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Tiffany Haddish Thought Leonardo DiCaprio Was A Member Of The 'Coochie Squad,' Hit On Him Anyway

By Tori Preston | Celebrity | June 13, 2018 |

By Tori Preston | Celebrity | June 13, 2018 |


Tiffany Haddish’s rise to stardom has been a wild ride — for her, and for the rest of us too. The comedian is a gift: to talk shows, late night shows, regular shows, award shows, and now to the pages of The Hollywood Reporter as well. Their cover story on Haddish is a perfect encapsulation of the woman, swerving between hilarity and heartbreak while always being 100% honest. Of course, it may help that the entire thing was seemingly conducted during a 5-hour cross-country flight, over vodka.

And if you’re looking for more of her trademark celebrity encounters, well — you won’t be disappointed. Here’s Haddish talking about hitting on Leonardo DiCaprio:

“Yeah, I met him at a party two, three months ago, and I asked him if he’d let me hit that,” she begins. “He’s like, ‘Tiffany, you’re so funny.’ I’m like, ‘I’m serious.’ And then he goes, ‘I mean, I’d do it, but …’ I was like, ‘Come on, wasn’t you in a squad? The coochie squad or something?’ [Editor’s note: DiCaprio was famously a member of the “pussy posse” with pals Tobey Maguire and Kevin Connolly.] I told him, ‘My only stipulation: I wanna do it with you as your character in What’s Eating Gilbert Grape.’ He starts bustin’ up laughin’. ‘Why?’ he asks, and I say, ‘Cause I feel like that performance deserves a real reward and that reward is this (gestures at her own body).’ He starts goin’ into how he got into the role, how he worked with these kids and all this stuff, and I’m just listenin’ and listenin’, like, ‘Mmm-hmm, mmm-hmm.’ I finally go, ‘All that’s good, I just need to know, When’s this gonna happen?’”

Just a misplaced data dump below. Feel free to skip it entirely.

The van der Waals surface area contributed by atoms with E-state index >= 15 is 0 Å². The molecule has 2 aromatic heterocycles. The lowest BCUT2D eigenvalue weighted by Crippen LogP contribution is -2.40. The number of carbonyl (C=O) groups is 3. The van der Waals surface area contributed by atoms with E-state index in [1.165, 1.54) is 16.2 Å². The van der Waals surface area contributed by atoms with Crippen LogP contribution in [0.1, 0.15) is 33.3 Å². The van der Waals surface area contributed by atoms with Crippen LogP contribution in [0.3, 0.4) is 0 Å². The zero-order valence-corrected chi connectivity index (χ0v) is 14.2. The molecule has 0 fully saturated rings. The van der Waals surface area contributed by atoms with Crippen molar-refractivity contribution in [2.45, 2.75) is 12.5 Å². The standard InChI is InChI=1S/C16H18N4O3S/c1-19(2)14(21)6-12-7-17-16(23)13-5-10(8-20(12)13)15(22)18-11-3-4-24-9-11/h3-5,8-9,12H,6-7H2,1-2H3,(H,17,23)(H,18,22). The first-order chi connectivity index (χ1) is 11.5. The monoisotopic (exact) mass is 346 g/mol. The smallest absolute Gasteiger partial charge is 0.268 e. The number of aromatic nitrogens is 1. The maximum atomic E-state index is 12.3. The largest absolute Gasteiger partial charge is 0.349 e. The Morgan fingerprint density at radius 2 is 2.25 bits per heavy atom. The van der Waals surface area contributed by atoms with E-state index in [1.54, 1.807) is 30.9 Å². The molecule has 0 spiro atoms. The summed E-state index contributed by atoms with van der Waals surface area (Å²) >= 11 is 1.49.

OK, normally I’m not super invested in celeb gossip but… DID THEY DO IT?!

She also knew Roseanne Barr was racist before the rest of us, apparently:

Haddish speaks directly into my tape recorder. “I don’t know if you know El Segundo [a coastal California town near LAX], but if you’re black and you’re driving through El Segundo, you’re going to get pulled over. I used to visit my friend Anna there, and it got to a point where I was calling the police officers by name. One day, we were walking around the neighborhood, and Anna says, ‘Oh, Roseanne lives there.’ Now, I loved Roseanne, and the next day we walked by, and she was in her yard. I say, ‘Hiiii, Roseanne.’ She looks at me (makes a disgusted face), and ran in the house. I thought, ‘Maybe she don’t want to be bothered today.’ A week later, we walk by again, and I told Anna — she’s Hispanic, but she looks white — she should say hi this time. So she says, ‘Hi, Roseanne,’ and Roseanne goes, ‘Hey!’ I thought, ‘Maybe she got to know us.’ Then I go back, like, a week later, I wave again and say, ‘Hi, Roseanne! I love your comedy,’ and she (makes the same disgusted face) and turns her head. I think, ‘Fuck that bitch.’ That was 2000, maybe 2001, so it’s not new. She been racist, why’d you all give her a TV show?”